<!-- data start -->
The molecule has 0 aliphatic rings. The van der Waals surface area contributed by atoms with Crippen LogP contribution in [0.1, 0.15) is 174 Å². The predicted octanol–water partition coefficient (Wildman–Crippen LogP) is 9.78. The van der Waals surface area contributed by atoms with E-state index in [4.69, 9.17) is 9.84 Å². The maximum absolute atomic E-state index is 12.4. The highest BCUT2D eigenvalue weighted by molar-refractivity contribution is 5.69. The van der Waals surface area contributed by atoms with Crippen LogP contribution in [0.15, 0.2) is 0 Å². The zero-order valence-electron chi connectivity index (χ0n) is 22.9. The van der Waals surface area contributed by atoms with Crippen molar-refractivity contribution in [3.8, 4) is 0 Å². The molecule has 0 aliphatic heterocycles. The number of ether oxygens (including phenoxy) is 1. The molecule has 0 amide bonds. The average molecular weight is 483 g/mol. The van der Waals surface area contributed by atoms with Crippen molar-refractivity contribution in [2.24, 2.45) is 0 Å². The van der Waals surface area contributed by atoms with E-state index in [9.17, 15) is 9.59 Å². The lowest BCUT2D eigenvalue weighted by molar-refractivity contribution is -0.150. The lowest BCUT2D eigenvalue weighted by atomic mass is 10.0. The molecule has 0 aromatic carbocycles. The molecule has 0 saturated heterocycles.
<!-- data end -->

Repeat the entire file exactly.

The molecule has 0 aliphatic rings. The van der Waals surface area contributed by atoms with Crippen LogP contribution in [0.1, 0.15) is 174 Å². The predicted octanol–water partition coefficient (Wildman–Crippen LogP) is 9.78. The van der Waals surface area contributed by atoms with E-state index in [4.69, 9.17) is 9.84 Å². The maximum absolute atomic E-state index is 12.4. The highest BCUT2D eigenvalue weighted by molar-refractivity contribution is 5.69. The van der Waals surface area contributed by atoms with Crippen LogP contribution in [0.15, 0.2) is 0 Å². The zero-order valence-electron chi connectivity index (χ0n) is 22.9. The van der Waals surface area contributed by atoms with Crippen molar-refractivity contribution in [3.8, 4) is 0 Å². The molecule has 0 aliphatic heterocycles. The number of ether oxygens (including phenoxy) is 1. The molecule has 0 amide bonds. The average molecular weight is 483 g/mol. The van der Waals surface area contributed by atoms with Crippen molar-refractivity contribution in [2.24, 2.45) is 0 Å². The van der Waals surface area contributed by atoms with E-state index in [9.17, 15) is 9.59 Å². The lowest BCUT2D eigenvalue weighted by molar-refractivity contribution is -0.150. The lowest BCUT2D eigenvalue weighted by atomic mass is 10.0. The molecule has 0 aromatic carbocycles. The molecule has 0 saturated heterocycles.